*Editor’s Note: We would like to welcome Mitchell Tierney to the writing team at LastWordOnSports. Mitchell is an avid fan of international football and hockey*
After the 2010 World Cup in South Africa it seemed that the international career of then 31-year old Italian Midfielder Andrea Pirlo had come to a disheartening conclusion. Pirlo and his Italian National team exited the tournament with a whimper after finishing in last place with only 2 points in a Group F, which included New Zealand (Ranked 100th in the world by FIFA), Slovakia (39) and Paraguay (22). Furthermore, the once legendary Pirlo who was named man of the match in the 2006 World Cup Final against France, only played in one match and didn’t even start playing 34 minutes as a substitute against Slovakia.
Fast forward to 2012 and very few people would have predicted that at 33 it would be Pirlo who would be leading the Italians all the way to the European Cup Final. For Pirlo it was a breath of fresh air that transformed him back into the best player in Italy and possibly the best player of Euro 2012. Pirlo left the club he has been with since 2001 on a free transfer to join Turin-based club Juventus. With Juventus winning the Serie A title, and going undefeated during that time Pirlo was able to regain some of the confidence that had alluded him since that disastrous 2010 World Cup.
When Italy face Spain in the European Cup Final at the Olympic Stadium in Kiev the majority of the narrative will take place in the middle of the pitch. This is the place where Italy have been the most dangerous in their last two matches, versus England in the Quarter Finals and Germany in the Semi Finals. The Italian midfield of Daniele De Rossi, Claudio Marchisio, Riccardo Montolivo and Pirlo has been the most underrated in the tournament becoming the key to victory in every match for Italy despite an almost equally solid backline.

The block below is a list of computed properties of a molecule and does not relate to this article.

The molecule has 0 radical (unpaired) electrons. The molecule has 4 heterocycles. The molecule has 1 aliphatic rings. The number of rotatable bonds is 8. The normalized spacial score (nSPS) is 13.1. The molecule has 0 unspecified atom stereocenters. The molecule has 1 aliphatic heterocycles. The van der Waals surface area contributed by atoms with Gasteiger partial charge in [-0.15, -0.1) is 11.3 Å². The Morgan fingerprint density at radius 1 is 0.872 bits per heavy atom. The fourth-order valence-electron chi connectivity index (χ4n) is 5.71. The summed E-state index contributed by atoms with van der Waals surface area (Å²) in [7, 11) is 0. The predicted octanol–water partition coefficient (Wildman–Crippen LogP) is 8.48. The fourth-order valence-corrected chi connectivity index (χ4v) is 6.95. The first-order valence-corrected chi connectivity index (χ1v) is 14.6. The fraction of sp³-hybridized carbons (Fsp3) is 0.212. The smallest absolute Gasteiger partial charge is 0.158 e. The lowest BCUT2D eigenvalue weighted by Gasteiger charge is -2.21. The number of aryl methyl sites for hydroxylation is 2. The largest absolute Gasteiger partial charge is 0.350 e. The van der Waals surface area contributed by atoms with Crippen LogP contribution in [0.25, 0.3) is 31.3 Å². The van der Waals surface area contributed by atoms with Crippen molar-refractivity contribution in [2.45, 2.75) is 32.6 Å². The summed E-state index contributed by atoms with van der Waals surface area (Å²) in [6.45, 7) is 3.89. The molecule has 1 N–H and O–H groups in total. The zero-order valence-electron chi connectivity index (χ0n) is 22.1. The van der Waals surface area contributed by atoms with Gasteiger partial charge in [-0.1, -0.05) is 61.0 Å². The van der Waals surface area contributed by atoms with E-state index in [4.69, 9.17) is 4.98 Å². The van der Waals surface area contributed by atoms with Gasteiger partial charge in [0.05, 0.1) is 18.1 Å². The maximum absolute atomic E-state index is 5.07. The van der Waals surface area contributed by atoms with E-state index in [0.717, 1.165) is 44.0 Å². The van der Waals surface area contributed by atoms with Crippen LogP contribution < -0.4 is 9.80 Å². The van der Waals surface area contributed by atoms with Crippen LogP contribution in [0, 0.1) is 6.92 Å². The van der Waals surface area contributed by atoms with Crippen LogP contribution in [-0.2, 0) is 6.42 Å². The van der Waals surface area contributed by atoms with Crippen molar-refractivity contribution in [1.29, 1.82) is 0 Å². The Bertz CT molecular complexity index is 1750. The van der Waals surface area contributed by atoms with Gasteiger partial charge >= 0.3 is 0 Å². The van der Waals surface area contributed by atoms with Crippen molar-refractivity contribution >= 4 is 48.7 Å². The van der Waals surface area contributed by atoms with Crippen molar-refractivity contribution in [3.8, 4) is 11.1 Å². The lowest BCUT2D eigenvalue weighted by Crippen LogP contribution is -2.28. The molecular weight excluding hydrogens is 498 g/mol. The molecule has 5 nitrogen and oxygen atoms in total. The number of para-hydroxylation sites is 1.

However, of all these names it has been Pirlo who has been the most important for the Italians both in Midfield and overall thus far. In the first match against Spain, the only foresight as to what we might see in the final, Pirlo cut through the Spanish midfield to play a through ball that fell perfectly on to the feet of Italian Striker Antonio Di Natale. In the second game of the tournament Pirlo struck a ball from the upper right corner of the box past Croatian goalkeeper Stipe Pletikosa for the tournaments only goal from a direct free kick. His efforts earned him man of the match. Pirlo once again produced from a dead ball against Ireland when his corner kick connected with Antonio Cassano in the 35th minute.
During the knockout stage Pirlo, like the Italian team around him, stepped up his performance. Against England he was the man of the match for the second time in the tournament. He was by far the most dangerous player on an Italian team that dominated possession for most of the 90 and extra time. A large part of his dominance can be attributed to England who decided to give him all the time in the world to gain confidence on the ball. While England, somehow, were not hurt by Pirlo’s work during open play they certainly felt his quality during penalties. His Italian team trailing in England in penalties Pirlo stepped up to the spot and calmly chipped the ball over diving English goalkeeper Joe Hart to get his squad back on track and disintegrate the confidence of the English goalkeeper.